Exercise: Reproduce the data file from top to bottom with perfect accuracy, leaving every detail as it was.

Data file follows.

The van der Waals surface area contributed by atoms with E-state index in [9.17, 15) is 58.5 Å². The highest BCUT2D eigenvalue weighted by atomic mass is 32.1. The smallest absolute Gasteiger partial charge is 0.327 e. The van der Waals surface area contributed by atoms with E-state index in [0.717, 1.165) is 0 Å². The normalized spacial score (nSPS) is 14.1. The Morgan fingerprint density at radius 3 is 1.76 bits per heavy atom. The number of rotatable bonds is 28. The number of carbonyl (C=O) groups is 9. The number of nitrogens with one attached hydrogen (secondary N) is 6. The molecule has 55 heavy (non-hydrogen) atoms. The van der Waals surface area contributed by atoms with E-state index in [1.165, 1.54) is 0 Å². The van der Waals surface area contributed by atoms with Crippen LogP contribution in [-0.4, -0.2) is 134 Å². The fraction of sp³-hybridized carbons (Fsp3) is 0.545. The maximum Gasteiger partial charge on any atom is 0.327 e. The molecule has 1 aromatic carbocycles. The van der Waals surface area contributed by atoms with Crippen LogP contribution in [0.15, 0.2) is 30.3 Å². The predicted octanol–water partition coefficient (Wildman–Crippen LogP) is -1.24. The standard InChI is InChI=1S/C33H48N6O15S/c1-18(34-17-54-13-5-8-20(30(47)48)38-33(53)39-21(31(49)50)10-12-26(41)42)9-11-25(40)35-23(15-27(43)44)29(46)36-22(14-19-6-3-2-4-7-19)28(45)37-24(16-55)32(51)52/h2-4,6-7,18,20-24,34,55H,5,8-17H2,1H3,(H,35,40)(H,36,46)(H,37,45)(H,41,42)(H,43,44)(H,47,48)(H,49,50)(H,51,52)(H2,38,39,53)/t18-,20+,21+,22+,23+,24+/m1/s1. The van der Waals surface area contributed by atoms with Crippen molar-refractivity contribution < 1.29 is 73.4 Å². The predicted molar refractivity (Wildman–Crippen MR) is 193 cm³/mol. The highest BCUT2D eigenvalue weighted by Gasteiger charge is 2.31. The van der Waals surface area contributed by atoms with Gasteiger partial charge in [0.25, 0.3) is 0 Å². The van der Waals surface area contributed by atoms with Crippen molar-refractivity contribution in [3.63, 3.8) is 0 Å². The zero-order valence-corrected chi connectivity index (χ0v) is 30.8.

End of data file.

The van der Waals surface area contributed by atoms with E-state index in [9.17, 15) is 58.5 Å². The highest BCUT2D eigenvalue weighted by atomic mass is 32.1. The smallest absolute Gasteiger partial charge is 0.327 e. The van der Waals surface area contributed by atoms with E-state index in [0.717, 1.165) is 0 Å². The normalized spacial score (nSPS) is 14.1. The Morgan fingerprint density at radius 3 is 1.76 bits per heavy atom. The number of rotatable bonds is 28. The number of carbonyl (C=O) groups is 9. The number of nitrogens with one attached hydrogen (secondary N) is 6. The molecule has 55 heavy (non-hydrogen) atoms. The van der Waals surface area contributed by atoms with E-state index in [1.165, 1.54) is 0 Å². The van der Waals surface area contributed by atoms with Crippen LogP contribution in [-0.4, -0.2) is 134 Å². The fraction of sp³-hybridized carbons (Fsp3) is 0.545. The maximum Gasteiger partial charge on any atom is 0.327 e. The molecule has 1 aromatic carbocycles. The van der Waals surface area contributed by atoms with Crippen LogP contribution in [0.15, 0.2) is 30.3 Å². The predicted octanol–water partition coefficient (Wildman–Crippen LogP) is -1.24. The standard InChI is InChI=1S/C33H48N6O15S/c1-18(34-17-54-13-5-8-20(30(47)48)38-33(53)39-21(31(49)50)10-12-26(41)42)9-11-25(40)35-23(15-27(43)44)29(46)36-22(14-19-6-3-2-4-7-19)28(45)37-24(16-55)32(51)52/h2-4,6-7,18,20-24,34,55H,5,8-17H2,1H3,(H,35,40)(H,36,46)(H,37,45)(H,41,42)(H,43,44)(H,47,48)(H,49,50)(H,51,52)(H2,38,39,53)/t18-,20+,21+,22+,23+,24+/m1/s1. The van der Waals surface area contributed by atoms with Crippen molar-refractivity contribution < 1.29 is 73.4 Å². The predicted molar refractivity (Wildman–Crippen MR) is 193 cm³/mol. The highest BCUT2D eigenvalue weighted by Gasteiger charge is 2.31. The van der Waals surface area contributed by atoms with Gasteiger partial charge in [0.25, 0.3) is 0 Å². The van der Waals surface area contributed by atoms with Crippen molar-refractivity contribution in [3.63, 3.8) is 0 Å². The zero-order valence-corrected chi connectivity index (χ0v) is 30.8.